In this video, I describe some of the fundamentals of the oil and gas industry, including production and financing.
First off, I want to note that what I’m talking about is crude oil and natural gas. Both are naturally occurring minerals distributed around the world. The specific geology of a region determines how easy it is to extract oil or gas from the ground.
Next, I want to clarify what we mean by oil (or gas) reserves. This is the estimated amount of oil (or gas) a country has remaining underground. Proven reserves are estimates believed to be 90% accurate. Reserves (or capacity) are different from actual production, which is the amount of oil pumped out of the ground on a given day.
When we talk about oil production, we describe it as a stream. Upstream activities involve finding the oil and gas and pumping it out of the ground. These activities are the riskiest (in terms of economic risk) and most expensive, particularly since current extraction tends to use specialized technology to extract more difficult-to-reach pockets of oil and gas.
Midstream activities involve moving crude oil and liquified natural gas (LNG) to production facilities and markets. Pipelines are the most common way to do this, but ground and sea routes remain important as well.
Finally, downstream activities involve actually processing oil and gas, refining crude oil into gasoline and other useable products (like plastics).
Today, a lot of attention is given to so-called unconventional techniques for the extraction of oil and gas. Conventional extraction involves sinking a well vertically into a relatively contained pocket of oil or gas (as pictured on the right in the graphic). Unconventional extraction involves horizontal drilling into a narrow band of oil or gas (called shale oil). When oil companies pump water into that band of gas to break up its structure and make more available to pump out, that is called hydraulic fracturing or fracking. Unconventional production has opened up new oil and gas resources for exploitation (particularly in North America), but is more expensive and technology-dependent than conventional drilling.
To shift to the economics of the oil industry, I want to highlight four different aspects of industry finances: ownership, investment, profits, and field services.
Ownership is straightforward, except to note that the rights to extract oil and gas (mineral rights) are a specific form of property right (distinct from land ownership in many countries). Around the world, many countries reserve mineral rights for the state, making National Oil Companies (or NOCs) an important state-owned asset. As noted earlier, oil and gas exploration and extraction are by far the costliest activities, and attracting investment is essential. Most international oil companies are Integrated Oil Companies. This means they are vertically integrated – they handle upstream, midstream, and downstream activities. Investment agreements between NOCs and IOCs take a wide variety of forms, and you should evaluate the joint ventures or Production Sharing Agreements (PSAs) they come to based on the ownership rights granted to each partner as well as their profit-sharing arrangements.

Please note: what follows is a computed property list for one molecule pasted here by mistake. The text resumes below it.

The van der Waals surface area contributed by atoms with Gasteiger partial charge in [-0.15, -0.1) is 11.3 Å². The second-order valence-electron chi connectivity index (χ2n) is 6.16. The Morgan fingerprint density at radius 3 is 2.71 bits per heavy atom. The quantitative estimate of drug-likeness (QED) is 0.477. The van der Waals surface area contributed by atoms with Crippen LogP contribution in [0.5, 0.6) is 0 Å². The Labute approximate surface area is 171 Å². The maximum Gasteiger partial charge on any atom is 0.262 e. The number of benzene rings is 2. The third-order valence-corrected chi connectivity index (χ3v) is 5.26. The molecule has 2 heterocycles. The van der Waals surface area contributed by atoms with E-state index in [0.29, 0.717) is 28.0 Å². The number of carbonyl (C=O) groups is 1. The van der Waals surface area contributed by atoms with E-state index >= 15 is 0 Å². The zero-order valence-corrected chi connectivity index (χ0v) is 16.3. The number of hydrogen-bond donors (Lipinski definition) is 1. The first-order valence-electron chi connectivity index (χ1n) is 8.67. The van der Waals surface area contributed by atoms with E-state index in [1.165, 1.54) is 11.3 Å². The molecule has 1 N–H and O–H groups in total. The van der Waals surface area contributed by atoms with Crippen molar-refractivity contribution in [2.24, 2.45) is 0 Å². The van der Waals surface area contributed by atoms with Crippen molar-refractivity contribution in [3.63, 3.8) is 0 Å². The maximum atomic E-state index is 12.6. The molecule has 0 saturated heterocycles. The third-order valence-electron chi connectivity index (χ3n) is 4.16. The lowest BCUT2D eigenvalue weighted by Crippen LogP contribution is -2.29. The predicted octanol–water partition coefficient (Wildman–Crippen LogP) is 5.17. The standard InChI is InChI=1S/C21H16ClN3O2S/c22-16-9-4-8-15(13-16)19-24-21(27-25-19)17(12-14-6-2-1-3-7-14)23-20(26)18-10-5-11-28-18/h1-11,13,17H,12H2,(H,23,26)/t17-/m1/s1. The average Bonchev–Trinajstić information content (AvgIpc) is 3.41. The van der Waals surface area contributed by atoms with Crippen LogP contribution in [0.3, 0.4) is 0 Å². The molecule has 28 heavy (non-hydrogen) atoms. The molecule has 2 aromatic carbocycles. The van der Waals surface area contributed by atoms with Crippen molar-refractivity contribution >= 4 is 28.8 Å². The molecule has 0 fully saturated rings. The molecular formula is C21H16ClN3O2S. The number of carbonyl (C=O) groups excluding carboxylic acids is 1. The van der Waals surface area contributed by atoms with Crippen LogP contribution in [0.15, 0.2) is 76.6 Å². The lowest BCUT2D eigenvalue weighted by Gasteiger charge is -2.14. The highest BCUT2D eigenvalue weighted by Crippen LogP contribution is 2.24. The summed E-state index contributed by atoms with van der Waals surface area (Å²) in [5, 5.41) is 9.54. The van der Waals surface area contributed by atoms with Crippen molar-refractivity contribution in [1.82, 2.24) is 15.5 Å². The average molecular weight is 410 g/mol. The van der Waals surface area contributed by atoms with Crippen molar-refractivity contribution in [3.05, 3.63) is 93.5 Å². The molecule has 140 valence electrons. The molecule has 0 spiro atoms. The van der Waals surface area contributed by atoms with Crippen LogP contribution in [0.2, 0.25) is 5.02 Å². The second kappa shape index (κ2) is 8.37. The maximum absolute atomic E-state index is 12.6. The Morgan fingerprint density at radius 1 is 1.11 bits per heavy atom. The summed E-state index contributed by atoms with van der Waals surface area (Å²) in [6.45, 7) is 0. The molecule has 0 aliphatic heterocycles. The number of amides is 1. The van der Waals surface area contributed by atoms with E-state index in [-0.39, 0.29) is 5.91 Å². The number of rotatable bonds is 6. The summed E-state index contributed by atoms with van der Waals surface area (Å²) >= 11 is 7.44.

Because despite the financial risk, the oil and gas industries are of course extremely lucrative. The current best practice is for countries to establish Natural Resource Funds (sometimes called Sovereign Wealth Funds) to invest the proceeds of profits from national oil and gas companies. This is considered best practice because it can enhance the transparency of national accounts in this area, letting outside observers know exactly where the money is going. Countries adopt different strategies for their natural resource funds and have varying degrees of success. Norway primarily invests its money, using a small amount each year to offset its national budget. Azerbaijan uses its fund for national development projects, including pipelines and railways. Venezuela’s fund was meant to protect its budget from oil price volatility by rolling excess profits from the good years into the lean years, but ended up being raided by the Chavez administration.
As you can see, global oil prices have been increasingly volatile in recent years. This particular graph is for West Texas Intermediate (WTI) prices, but they track with global prices. There were big drops in oil prices during the 2008 global financial crisis and the 2020 drop was a combination of reduced demand during the pandemic and a particularly ill-timed price war between Saudi Arabia and Russia. The 2014 decline was due to increased production – the U.S. dramatically increased its production at this time, finally reaching self-sufficiency, while Saudi Arabia kept its production levels high. This is generally perceived as a strategic move to decrease prices, reducing oil revenues to Iran in particular as part of the pressure campaign to have Iran negotiate a nuclear deal.
The last thing I wanted to note is a more technical issue that comes up in the context of Eurasia. When we think of the oil and gas industry we tend to think of the IOCs (like Exxon-Mobil, BP, and Royal Dutch Shell). But field services companies are also important players in the game. When countries shun broader investment deals with international corporations, they may still work with services companies like Baker-Hughes and Halliburton to provide the technology and expertise for advanced extraction.